AstraZeneca AB v. Mylan Pharms. Inc.
Symbicort® (budesonide and formoterol fumarate dihydrate)
March 2, 2021
Case Name: AstraZeneca AB v. Mylan Pharms. Inc., No. 1:18CV193, 2021 WL 798856 (N.D.W.V. Mar. 2, 2021) (Keeley, J.)
Drug Product and Patent(s)-in-Suit: Symbicort® (budesonide and formoterol fumarate dihydrate); U.S. Patents Nos. No. 7,759,328 (“the ’328 patent”), 8,143,239 (“the ’239 patent”), and 8,575,137 (“the ’137 patent”)
Nature of the Case and Issue(s) Presented: The patents-in-suit cover Symbicort, a drug indicated to treat asthma in patients six years and older, and as a maintenance treatment in patients with chronic obstructive pulmonary disease. The patents claim a new formulation to deliver the steroid budesonide and a bronchodilator called formoterol fumarate dehydrate. Mylan filed an ANDA for a generic version of Symbicort prior to the expiration of the patents-in-suit. Astrazeneca sued Mylan. The parties stipulated that Mylan’s generic products infringed the patents-in-suit, leaving the issue of validity under 35 U.S.C. § 103 for the court to resolve. The court found that Mylan failed to demonstrate by clear and convincing evidence that the asserted claims of the patents-in-suit were invalid for obviousness.
Why AstraZeneca Prevailed: The court found that a skilled artisan “would not have been motivated to select the specific formulation claimed by the patents-in-suit” at the time of the priority because “it is unclear what would have prompted (or even enabled)” a skilled artisan as of the priority date to select and combine all the elements of the claimed invention. Even though there was a large amount of prior art that suggested a formulation with all of the claim components at issue, the “unpredictable ways each adjustment [of the prior art] could impact the overall formulation created an insurmountable hurdle” for the skilled artisan. This included wide varieties in the available active ingredients, the choice to use the specifically claimed propellant, and the choice to use particular excipients in specific concentrations. The court found that Mylan’s arguments amounted to “simply experimenting in the ‘design space’, and did not consider how different amounts of various ingredients could impact each other” given the fact that the number of combinations disclosed by one piece of prior art alone was in the millions.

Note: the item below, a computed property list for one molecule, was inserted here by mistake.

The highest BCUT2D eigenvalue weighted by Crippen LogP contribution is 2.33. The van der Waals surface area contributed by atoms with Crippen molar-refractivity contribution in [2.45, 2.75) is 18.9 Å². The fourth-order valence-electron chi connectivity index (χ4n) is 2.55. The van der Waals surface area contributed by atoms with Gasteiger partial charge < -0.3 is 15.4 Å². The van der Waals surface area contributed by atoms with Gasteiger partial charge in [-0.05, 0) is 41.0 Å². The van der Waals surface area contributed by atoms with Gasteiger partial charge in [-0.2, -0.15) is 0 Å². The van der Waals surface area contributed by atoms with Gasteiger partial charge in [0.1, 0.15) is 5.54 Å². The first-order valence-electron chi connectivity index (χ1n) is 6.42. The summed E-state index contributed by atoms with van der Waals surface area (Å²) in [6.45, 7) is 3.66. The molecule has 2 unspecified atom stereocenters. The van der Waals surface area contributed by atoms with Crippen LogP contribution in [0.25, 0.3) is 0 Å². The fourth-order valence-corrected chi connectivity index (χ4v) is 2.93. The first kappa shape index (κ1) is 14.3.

Moreover, the court pointed to expert testimony, which found that in one instance the prior art actually taught away from the claimed formulation, as a POSA would have understood that the claimed formulations would be unstable due to the combinations closest to the claimed formulation leaving a residue at the gas-liquid exchange barrier. As such, the court held that “without clues pointing to the most promising combinations, an artisan could have spent years experimenting without success … [and Mylan’s] proposed routine optimization would not have resulted in the claimed invention within a reasonable period of time.”
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